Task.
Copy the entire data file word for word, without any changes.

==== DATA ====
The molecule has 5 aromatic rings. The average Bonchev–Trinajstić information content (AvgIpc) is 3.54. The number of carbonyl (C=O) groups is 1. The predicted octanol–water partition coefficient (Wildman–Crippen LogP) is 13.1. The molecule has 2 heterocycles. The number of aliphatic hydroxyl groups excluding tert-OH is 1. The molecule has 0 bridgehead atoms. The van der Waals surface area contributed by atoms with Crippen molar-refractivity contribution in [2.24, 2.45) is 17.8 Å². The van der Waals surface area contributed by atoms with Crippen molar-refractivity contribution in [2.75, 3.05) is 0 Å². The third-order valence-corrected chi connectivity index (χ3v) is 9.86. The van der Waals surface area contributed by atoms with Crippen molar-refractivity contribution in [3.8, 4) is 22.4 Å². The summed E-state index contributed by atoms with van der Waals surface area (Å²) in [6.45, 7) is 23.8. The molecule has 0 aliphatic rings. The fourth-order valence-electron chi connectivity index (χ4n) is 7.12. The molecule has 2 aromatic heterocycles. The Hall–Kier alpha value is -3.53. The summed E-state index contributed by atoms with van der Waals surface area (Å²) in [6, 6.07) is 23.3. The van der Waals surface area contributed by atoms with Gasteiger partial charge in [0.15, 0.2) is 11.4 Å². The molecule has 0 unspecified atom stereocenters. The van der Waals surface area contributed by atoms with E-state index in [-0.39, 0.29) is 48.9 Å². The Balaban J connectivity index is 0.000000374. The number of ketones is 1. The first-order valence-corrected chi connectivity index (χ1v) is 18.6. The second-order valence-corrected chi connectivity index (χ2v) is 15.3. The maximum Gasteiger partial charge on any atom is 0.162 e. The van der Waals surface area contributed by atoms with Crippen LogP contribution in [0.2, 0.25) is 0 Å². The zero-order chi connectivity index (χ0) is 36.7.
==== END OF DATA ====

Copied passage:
The molecule has 5 aromatic rings. The average Bonchev–Trinajstić information content (AvgIpc) is 3.54. The number of carbonyl (C=O) groups is 1. The predicted octanol–water partition coefficient (Wildman–Crippen LogP) is 13.1. The molecule has 2 heterocycles. The number of aliphatic hydroxyl groups excluding tert-OH is 1. The molecule has 0 bridgehead atoms. The van der Waals surface area contributed by atoms with Crippen molar-refractivity contribution in [2.24, 2.45) is 17.8 Å². The van der Waals surface area contributed by atoms with Crippen molar-refractivity contribution in [2.75, 3.05) is 0 Å². The third-order valence-corrected chi connectivity index (χ3v) is 9.86. The van der Waals surface area contributed by atoms with Crippen molar-refractivity contribution in [3.8, 4) is 22.4 Å². The summed E-state index contributed by atoms with van der Waals surface area (Å²) in [6.45, 7) is 23.8. The molecule has 0 aliphatic rings. The fourth-order valence-electron chi connectivity index (χ4n) is 7.12. The molecule has 2 aromatic heterocycles. The Hall–Kier alpha value is -3.53. The summed E-state index contributed by atoms with van der Waals surface area (Å²) in [6, 6.07) is 23.3. The van der Waals surface area contributed by atoms with Gasteiger partial charge in [0.15, 0.2) is 11.4 Å². The molecule has 0 unspecified atom stereocenters. The van der Waals surface area contributed by atoms with E-state index in [-0.39, 0.29) is 48.9 Å². The Balaban J connectivity index is 0.000000374. The number of ketones is 1. The first-order valence-corrected chi connectivity index (χ1v) is 18.6. The second-order valence-corrected chi connectivity index (χ2v) is 15.3. The maximum Gasteiger partial charge on any atom is 0.162 e. The van der Waals surface area contributed by atoms with Crippen LogP contribution in [0.2, 0.25) is 0 Å². The zero-order chi connectivity index (χ0) is 36.7.